To ensure the simplicity of the platform, there is only one product detail page for each product on Amazon. In other words: one European Article Number = one Amazon Standard Identification Number. All sellers of the same product are attached to this page with their offer and compete there for the shopping cart field, also called the Buy Box. The crux of the matter is that the vast majority of sales are made exactly through this field. Suppliers who are unable to position themselves there lose valuable sales as a result.
What is the Amazon Buy Box?
Let’s start with the basics. The Buy Box is the white box with the shopping cart field on the right side of the product detail page. It contains all the important information about price, the seller and shipping. With a simple click, the desired item lands directly in the shopping cart of an Amazon user.
Only one supplier occupies the much-desired first place and becomes the Buy Box owner. Though fear not, other suppliers can also be displayed in places two through four. Thus, if an Amazon user wants to go even deeper when researching the product, they can use the link below to display a list of all suppliers who currently sell it.
How Amazon decides who wins or loses the Buy Box
Not all sellers meet the requirements to be in the Buy Box. The Buy Box algorithm analyses vendors according to various influencing components and decides who wins the Buy Box based on these factors. Below you can find a few of the most important factors but keep in mind that there are other aspects that Amazon will take into account:
What is the goal of the Buy Box algorithm?
The more criteria you meet, the higher the chance of taking first place and becoming the Buy Box owner. Amazon wants to give users the best value for their money. So, if, for example, a seller offers a lower price, they may well become the Buy Box owner as a result − provided they offer comparatively attractive delivery conditions. However, if customers are forced to accept longer delivery times from the same supplier, it can happen that a competitor with a higher selling price but shorter delivery time ends up being the winner.
For vendors’ products to be sold, Amazon must occupy the Buy Box. Vendors must lay the groundwork for this to be possible. Unlike sellers, they can only indirectly influence this. Sellers, on the other hand, have the option to define their own sales prices.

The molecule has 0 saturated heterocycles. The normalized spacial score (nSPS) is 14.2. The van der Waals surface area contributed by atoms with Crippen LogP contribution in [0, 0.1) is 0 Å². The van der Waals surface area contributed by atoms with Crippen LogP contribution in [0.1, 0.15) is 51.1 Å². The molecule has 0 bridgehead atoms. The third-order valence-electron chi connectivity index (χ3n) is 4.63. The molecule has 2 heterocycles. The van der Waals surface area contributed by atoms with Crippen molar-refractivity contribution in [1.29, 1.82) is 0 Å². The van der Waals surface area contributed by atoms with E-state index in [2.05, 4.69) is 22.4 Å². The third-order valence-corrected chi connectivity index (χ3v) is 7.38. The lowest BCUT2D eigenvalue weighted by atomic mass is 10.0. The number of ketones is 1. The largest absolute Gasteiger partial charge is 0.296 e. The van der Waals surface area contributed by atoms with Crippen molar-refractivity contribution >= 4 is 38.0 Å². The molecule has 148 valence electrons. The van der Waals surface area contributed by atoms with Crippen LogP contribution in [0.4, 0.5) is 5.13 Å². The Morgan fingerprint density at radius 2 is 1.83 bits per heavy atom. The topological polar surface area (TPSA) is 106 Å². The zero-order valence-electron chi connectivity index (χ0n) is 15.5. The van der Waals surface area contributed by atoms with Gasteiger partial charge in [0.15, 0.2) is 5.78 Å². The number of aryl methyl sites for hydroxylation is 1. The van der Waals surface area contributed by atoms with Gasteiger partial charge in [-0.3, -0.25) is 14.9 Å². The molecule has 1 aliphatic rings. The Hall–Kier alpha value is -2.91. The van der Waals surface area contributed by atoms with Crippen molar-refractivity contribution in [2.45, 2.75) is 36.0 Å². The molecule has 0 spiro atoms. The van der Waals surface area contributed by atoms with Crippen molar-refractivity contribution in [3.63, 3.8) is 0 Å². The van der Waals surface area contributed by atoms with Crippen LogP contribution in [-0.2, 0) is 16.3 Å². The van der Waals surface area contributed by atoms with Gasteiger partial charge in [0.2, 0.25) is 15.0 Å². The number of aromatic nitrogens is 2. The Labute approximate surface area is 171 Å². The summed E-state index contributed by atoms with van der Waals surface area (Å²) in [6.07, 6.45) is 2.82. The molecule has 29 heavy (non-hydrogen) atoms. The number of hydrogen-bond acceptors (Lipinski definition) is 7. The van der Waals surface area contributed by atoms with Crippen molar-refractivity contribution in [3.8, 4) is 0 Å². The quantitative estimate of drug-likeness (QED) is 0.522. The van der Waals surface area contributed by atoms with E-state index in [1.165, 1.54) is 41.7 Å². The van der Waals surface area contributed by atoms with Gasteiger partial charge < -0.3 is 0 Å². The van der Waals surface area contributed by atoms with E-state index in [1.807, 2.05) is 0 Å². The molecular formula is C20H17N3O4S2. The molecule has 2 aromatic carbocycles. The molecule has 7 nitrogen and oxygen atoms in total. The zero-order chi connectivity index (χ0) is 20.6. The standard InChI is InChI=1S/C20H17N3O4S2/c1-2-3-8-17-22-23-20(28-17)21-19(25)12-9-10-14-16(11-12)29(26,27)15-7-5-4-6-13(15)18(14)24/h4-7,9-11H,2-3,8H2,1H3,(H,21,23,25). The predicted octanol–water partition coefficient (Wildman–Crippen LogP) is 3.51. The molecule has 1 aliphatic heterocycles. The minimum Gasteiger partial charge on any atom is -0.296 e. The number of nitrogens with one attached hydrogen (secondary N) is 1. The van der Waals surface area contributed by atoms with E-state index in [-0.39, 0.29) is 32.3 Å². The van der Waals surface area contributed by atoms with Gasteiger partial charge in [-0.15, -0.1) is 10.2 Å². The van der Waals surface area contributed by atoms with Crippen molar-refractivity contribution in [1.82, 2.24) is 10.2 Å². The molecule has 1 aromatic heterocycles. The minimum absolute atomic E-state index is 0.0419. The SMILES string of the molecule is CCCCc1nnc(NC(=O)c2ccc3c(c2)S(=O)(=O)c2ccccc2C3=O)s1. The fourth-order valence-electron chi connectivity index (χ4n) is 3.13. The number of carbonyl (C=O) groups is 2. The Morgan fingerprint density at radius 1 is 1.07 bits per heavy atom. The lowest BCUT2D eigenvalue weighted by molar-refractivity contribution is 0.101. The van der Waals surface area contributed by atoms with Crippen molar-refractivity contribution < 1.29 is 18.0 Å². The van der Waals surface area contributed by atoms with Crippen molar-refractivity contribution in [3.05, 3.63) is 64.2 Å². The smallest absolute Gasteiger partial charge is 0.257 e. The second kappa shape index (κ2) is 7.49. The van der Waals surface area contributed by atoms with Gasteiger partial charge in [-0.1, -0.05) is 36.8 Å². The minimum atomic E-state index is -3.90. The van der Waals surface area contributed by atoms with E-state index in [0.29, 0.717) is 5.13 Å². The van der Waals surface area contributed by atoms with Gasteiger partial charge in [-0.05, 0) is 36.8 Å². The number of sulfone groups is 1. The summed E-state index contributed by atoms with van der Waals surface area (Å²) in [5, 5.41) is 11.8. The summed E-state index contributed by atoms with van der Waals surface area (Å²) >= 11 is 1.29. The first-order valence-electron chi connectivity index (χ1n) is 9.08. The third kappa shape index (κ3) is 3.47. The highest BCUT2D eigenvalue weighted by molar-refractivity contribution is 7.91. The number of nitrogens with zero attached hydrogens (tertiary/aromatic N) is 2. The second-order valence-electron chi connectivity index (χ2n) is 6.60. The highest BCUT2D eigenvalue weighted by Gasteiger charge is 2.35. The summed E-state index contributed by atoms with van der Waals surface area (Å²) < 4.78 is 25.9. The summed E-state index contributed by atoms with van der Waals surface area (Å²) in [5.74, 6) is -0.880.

One of the important influencing factors that vendors can control is: availability of their products. They can also offer Amazon purchasing conditions that allow the retail giant to reduce prices up to a certain point (the keyword here is profitability).
It is important to understand that Amazon is using automated price adjustments to remain competitive. Dynamic price matching compares different sources inside and outside Amazon and automatically determines the online market price.
Why should sellers use repricing tools?
Sellers, too, can rely on appropriate software solutions in order to fill the Buy Box. The more providers there are in the Buy Box pool, the higher the price pressure. The so-called repricing tools can make it easier for sellers to deal with the Buy Box.
With these tools, you can set both minimum and maximum prices. The amount by which you want to undercut a competitor can also be specified. As soon as the selling price changes, your own price is automatically adjusted, and the item is offered at the previously defined lower price.
Own the box
It is well known that Amazon users usually buy their desired products via the shopping cart field. Only a select few compare other offers before checking out with the selected seller. Thus, by keeping certain aspects in mind, you can own the Buy Box and by using repricing tools you can keep a competitive edge, provided you keep profitability in mind. Also, vendors should pursue the goal of letting Amazon win the Buy Box for their items.